Scots don’t link fake goods with serious crime

Kenny MacAskill and Deputy Chief Constable Iain Livingstone with some seized counterfeit goods; left, our story about illegal booze on August 28. Picture: Julie Bull
Kenny MacAskill and Deputy Chief Constable Iain Livingstone with some seized counterfeit goods; left, our story about illegal booze on August 28. Picture: Julie Bull
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NINE out of ten Scots do not see the sale of counterfeit goods as linked to organised crime, a new study has revealed.

The finding is worrying for police and other crime fighters who believe trade in fake goods is often used to fund more serious wrongdoing such as drug smuggling and extortion.

The survey, commissioned by the Scottish Government, is the first time communities in Scotland have been surveyed on the issue.

In the last year, police and customs officers in Edinburgh have launched major raids in a bid to crack down on black market alcohol and tobacco.

Justice Secretary Kenny MacAskill said: “We know that serious organised criminals in Scotland will be tenacious in exploiting every avenue in human misery to make money from their illegal doings.

“Buying fake designer handbags, watches and sunglasses might be seen as a victimless way to get something desirable on the cheap, but there is no doubt that many of these items have a long back story of criminality, often involving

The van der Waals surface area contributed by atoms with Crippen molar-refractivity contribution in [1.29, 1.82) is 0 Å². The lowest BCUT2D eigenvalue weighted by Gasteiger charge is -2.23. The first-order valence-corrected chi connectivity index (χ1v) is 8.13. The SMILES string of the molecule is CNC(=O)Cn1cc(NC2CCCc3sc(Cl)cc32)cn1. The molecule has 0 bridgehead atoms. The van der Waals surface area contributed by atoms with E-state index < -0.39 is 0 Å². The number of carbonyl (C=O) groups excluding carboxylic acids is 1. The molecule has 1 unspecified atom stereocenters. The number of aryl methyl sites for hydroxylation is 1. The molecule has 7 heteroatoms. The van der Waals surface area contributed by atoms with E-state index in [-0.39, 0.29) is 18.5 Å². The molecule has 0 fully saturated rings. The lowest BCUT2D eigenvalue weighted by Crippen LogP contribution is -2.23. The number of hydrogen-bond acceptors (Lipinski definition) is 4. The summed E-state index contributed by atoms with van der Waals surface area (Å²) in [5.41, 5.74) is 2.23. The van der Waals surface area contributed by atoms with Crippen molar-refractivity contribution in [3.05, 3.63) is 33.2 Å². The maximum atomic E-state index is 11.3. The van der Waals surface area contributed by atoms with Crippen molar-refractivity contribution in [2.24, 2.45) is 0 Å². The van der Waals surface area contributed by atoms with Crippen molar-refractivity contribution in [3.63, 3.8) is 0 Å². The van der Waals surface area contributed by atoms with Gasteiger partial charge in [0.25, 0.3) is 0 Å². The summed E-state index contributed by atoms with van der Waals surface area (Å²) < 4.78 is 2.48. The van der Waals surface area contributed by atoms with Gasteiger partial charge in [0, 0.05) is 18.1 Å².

violence.”

Just a few weeks ago, police in Edinburgh warned black market traders were flooding the city with “unprecedented” levels of cut-price vodka. And in a major blitz on rogue retailers in the Capital, 49 outlets were targeted with six being hauled before licensing chiefs.

Shopkeepers were warned that anyone found to be selling counterfeit or untaxed alcohol could in future face having their licence revoked – and even first time offenders are in the firing line.

In May, almost 5700 litres of beer, wine and spirits were seized by HM Revenue and Customs as alcohol taskforce officers targeted illegal sales across Scotland.

Thousands of pounds of counterfeit goods were among assets seized when six weeks of intelligence gathering culminated in a 48-hour operation in March which saw 44 arrests in Lothian and Borders as part of the “Made From Crime?” 
initiative.

And last year four wine stores in the Capital lost their alcohol licences over claims staff sold stolen goods to 
customers.

The Top Cellar chain was handed a four-month ban following an investigation by police and trading standards officers. Around 14,000 counterfeit cigarettes were also said to have been found at three of the four premises.

Deputy Chief Constable Iain Livingston said: “Combating serious organised crime is a key priority for Police Scotland. Targeting the structures of organised crime, attacking the mechanisms through which criminals make illegal profits and preventing communities being undermined by it is a core function of the specialist crime division.”

Violent crime at 38-year low

Organised crime is seen a serious problem across Scotland by 84 per cent of the population, according to the Scottish Government-commissioned report, Public Perceptions of Organised Crime.

One in four think the issue is serious in their own neighbourhoods, while one in ten say they have been personally affected by organised crime in the past three years.

The study also shows 72 per cent of people associate drug dealing and trafficking with the term “organised crime”, followed by money laundering, people trafficking and prostitution.

The Scottish Government pointed out violent crime was at a 38-year low and overall crime is at its lowest levels in almost 40 years.